Given the history of technological white elephants that our research agencies have produced, reading about the DRDO’s proposal to create a “closed source operating system” just made me groan.
“We have to protect it (data),” Saraswat said, adding, “Only way to protect it is to have a home-grown system, the complete architecture…source code is with you and then nobody knows what’s that.”
Nobody knows what’s that. A perfect description of government research agencies.
This line does sound ominous, more so given the fact that it is precisely these “nobody knows whats going on” kind of systems that have historically shown to have the most security vulnerabilities which explains why “security through obscurity” (typically explained with respect to cryptography in computer security textbooks) is, in general, a deprecated principle. [Another thing which has gone out of fashion is closed-source, proprietary OSs but try telling these guys that]
Of course, the idea of a “Government of India”‘s very own operating system does sound amazing. Here are some specifications I think will be implemented (warning geeky stuff to follow).
1. The Grand Secret OS (code name GAND-OS), like all operating systems constructed for the last thirty years (which is how the GOI defines modern) will run multiple applications at once. However if a process wants to use the processor, it needs to send in an application, in triplicate and attested by local (Memory) Block Development Officer, two months in advance.
2. The scheduling shall be first-come first-served unless a process slips in a Rs 1000 note into the memory space of the OS dispatcher.
3. The default state of processes is “sleep” which is where they are found 95% of the time.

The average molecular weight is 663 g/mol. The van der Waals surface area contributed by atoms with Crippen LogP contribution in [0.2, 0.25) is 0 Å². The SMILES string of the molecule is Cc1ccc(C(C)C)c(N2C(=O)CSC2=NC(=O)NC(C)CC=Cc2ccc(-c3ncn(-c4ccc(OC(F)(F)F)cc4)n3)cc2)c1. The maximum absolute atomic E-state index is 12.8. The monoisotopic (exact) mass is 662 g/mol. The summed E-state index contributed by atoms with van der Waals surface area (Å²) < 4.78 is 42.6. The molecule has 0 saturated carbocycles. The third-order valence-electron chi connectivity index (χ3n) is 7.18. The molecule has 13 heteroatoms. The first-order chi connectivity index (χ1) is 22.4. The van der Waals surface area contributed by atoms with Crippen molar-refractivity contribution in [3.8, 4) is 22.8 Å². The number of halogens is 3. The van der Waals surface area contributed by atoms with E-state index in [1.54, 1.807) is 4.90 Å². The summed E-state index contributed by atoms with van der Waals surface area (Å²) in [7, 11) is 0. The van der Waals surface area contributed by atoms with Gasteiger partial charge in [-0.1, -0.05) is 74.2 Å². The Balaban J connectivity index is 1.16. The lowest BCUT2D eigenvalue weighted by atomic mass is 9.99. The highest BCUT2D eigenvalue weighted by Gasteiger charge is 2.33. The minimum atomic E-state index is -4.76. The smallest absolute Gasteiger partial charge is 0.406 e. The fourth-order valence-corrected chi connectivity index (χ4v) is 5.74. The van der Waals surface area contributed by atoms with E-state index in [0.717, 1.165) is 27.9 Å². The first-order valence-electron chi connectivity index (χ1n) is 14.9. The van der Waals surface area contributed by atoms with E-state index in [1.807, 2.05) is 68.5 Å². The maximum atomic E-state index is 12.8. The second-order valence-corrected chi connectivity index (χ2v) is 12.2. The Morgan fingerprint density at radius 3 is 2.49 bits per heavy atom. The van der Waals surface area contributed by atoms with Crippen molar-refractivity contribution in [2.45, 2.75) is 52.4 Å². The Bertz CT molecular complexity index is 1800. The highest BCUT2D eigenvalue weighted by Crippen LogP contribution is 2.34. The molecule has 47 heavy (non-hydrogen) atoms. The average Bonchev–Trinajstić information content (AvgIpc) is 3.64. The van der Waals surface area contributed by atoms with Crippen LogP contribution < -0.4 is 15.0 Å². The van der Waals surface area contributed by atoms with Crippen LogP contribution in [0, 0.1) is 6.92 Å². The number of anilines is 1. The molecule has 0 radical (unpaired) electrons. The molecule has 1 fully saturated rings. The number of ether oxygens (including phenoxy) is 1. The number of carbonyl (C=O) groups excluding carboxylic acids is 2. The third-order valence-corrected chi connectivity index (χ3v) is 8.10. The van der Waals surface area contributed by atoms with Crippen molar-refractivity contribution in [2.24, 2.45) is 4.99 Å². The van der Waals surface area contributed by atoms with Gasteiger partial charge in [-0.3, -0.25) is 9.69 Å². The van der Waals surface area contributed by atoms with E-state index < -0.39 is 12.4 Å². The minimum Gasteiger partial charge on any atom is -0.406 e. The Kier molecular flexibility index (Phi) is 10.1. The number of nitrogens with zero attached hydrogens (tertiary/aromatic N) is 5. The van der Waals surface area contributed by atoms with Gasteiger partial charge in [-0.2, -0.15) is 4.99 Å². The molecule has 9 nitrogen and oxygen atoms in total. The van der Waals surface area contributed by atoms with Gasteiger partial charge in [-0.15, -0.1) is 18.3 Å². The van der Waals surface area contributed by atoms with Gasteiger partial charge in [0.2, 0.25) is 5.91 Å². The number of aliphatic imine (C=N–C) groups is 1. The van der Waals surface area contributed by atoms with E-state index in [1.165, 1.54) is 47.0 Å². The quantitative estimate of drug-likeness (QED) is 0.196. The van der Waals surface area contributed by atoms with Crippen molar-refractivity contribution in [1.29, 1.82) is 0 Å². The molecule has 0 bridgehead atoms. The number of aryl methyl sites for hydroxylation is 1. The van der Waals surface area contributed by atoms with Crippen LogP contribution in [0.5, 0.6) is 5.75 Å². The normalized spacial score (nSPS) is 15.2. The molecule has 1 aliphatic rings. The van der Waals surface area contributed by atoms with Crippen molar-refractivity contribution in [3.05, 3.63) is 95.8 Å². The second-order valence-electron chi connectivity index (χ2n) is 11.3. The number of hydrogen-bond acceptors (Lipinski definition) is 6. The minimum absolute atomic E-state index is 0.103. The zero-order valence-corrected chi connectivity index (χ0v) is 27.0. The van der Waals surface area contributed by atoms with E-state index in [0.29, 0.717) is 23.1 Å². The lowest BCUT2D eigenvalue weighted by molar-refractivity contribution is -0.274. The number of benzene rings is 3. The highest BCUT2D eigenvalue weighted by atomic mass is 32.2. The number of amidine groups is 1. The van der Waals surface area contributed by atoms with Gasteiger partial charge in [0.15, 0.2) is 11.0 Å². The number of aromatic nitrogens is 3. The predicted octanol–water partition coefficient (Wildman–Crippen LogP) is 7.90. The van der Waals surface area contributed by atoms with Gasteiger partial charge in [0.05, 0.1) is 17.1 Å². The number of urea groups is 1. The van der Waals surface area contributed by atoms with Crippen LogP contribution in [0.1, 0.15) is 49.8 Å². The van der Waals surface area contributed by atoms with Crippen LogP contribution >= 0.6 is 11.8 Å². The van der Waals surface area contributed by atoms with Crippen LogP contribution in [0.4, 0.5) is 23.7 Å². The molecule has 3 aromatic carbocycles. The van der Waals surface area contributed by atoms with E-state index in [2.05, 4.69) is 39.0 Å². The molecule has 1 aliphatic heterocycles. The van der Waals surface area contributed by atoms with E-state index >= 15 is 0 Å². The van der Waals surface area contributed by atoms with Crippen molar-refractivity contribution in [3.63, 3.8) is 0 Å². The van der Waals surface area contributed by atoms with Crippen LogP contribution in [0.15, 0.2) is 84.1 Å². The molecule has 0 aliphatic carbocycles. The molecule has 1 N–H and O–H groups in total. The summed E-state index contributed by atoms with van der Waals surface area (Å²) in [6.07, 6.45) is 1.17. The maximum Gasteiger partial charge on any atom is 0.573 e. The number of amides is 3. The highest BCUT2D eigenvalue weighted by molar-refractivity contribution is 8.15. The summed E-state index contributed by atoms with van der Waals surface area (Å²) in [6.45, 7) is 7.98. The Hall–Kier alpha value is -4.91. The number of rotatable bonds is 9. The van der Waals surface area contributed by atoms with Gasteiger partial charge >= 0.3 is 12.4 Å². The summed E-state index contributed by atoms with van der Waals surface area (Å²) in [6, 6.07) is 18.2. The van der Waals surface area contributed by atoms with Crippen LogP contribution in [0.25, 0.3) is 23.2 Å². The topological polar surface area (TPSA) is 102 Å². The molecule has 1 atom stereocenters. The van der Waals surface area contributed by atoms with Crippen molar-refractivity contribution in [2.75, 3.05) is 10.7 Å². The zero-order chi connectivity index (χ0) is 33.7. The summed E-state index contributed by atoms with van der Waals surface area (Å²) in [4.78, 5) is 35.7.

4. 49.5% of processor time is reserved for OBCs (Objects instantiated from Backward “Classes”), SCs (System Components) and STs (System Threads).
5. Garbage collection is done by a Class IV unionized process.
6. The file system, proprietary and encoded in bad English, collects dust and will vanish “mysteriously” if the file-allocation table (FAT) man is not sufficiently “processed”. Files are periodically transfered from one directory to another for no good reason.
7. Memory allocation is done, on demand, through “cashing” schemes.
8. Memory protection is strongly enforced where one process has no idea of what the other process is doing.
9. Massive redundancy is maintained where different parts of the OS do the same thing. One single fault brings all the replications down however.
10. The OS comes with a firewall on which the Babus spit their paan residue.
11. The OS is real-time which here means “Really? Time?”.In other words deadlines are meant to be broken. By design.
More details of the OS specs, design and implementation will be revealed to the public as the years pass.
On Chinese hacking sites.
You can put your trust in that.